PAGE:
Fish Cuts



Fish comes in various shapes and sizes. Due to this diversity, it can be difficult to understand what part of a fish you should use in recipes or which cut to pick up on grocery trip. There are a number of common cuts of fish, if you’re eating Tilapia, salmon or tuna, so once you’ve found your favorites, you should have no problem identifying them across the board.

While the whole fish isn’t exactly a cut, it’s still a common way to cook a fish. Some cooks like everything intact when working with the whole fish, while others gut it. To make things easier, its usually recommend to gut. Using the whole fish allows you to season or stuff your favorite variety, depending on how creative you want to get.

Loins:

Above the spine, loins are prime cuts of a fish. Thick, flavorful cut is great grilled, but can also be breaded, baked, or sautéed for a delicious meal. Tilapia loins are a thick part of the fillet and usually come in strips that are rich in flavor if prepared just right. Season loins well and cook them to your desired texture, much like you would a steak.

Fillet:

The fillet is the meat from the side of the fish. It’s versatile and used in most recipes since it’s easy to find at grocery stores. This cut can be seasoned, marinated, baked, fried, sautéed, and whatever else you can possibly imagine. Tilapia fillets have even more advantages of this cut due to a mild taste. Whether you cook it and put it on top of a bed of brown rice or chop it up and mix it into a spicy gumbo, the fillet will work if you’re ever in doubt about which cut to use.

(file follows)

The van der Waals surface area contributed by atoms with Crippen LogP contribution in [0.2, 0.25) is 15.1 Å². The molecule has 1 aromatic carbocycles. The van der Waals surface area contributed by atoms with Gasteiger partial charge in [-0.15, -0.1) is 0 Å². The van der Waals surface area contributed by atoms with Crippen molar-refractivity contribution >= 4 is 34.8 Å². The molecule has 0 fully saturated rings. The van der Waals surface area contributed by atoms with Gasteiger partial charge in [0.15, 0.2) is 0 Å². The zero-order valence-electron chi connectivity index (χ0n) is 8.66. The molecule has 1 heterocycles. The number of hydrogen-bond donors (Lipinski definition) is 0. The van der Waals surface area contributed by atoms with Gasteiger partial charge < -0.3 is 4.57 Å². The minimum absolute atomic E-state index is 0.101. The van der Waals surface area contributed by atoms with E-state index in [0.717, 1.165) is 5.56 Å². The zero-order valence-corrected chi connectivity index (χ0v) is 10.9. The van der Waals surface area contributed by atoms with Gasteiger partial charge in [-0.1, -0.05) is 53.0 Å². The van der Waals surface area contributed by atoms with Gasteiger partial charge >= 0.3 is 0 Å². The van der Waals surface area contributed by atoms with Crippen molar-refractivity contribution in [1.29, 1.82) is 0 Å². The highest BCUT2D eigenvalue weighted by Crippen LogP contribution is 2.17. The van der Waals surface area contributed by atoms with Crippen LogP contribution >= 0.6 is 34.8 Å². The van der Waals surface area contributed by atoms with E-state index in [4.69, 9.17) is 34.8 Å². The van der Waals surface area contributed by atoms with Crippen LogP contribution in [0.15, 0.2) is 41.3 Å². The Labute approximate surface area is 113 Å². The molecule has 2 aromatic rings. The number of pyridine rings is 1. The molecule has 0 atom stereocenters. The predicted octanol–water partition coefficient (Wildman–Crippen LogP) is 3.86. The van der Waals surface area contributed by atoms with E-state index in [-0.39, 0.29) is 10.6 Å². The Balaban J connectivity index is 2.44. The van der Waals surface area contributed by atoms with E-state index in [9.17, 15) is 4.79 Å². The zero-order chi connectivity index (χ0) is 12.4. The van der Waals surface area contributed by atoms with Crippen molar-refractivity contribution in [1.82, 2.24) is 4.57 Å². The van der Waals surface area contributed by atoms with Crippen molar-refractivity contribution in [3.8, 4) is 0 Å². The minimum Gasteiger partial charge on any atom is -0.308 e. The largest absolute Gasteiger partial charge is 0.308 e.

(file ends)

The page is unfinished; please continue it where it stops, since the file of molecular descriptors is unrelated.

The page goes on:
Butterfly Fillets:

This cut is achieved by removing the head and inside of the fish, including the rib bones. Essentially all that will be left are the fillets attached to the skin. When opened and placed flat, the two fillets will still be attached in the center and will take the shape of a butterfly with its wings spread. Recipes normally require you to pan-fry or bake this sort of cut whole in order to lock in moisture and flavor.

Steak:

A fish steak is a cut of fish which is cut perpendicular to the spine and may include the bones. Fish steaks are generally made from fish larger than 10 lbs so larger fish, such as tuna, swordfish, salmon, cod and mahi-mahi, are often cut into steaks.

Fish steaks can be grilled, pan-fried, broiled or baked.

Tail:

The backend of a large fish closest to the tail is normally cut and sold separately. This portion is large enough to serve several individuals and is best seasoned and roasted. The cut is bone-in, and while it’s not the most common cut around, it’s still very flavorful and is certain to please a crowd at a dinner party.

All parts of the fish are usable—you just have to know how best to treat and cook them. Be sure to diversify your seafood experience by using different parts of the fish for your next meal and don’t be afraid to ask for help or advice at the seafood counter. The more you explore, the more you’ll learn to love this healthy brain food.

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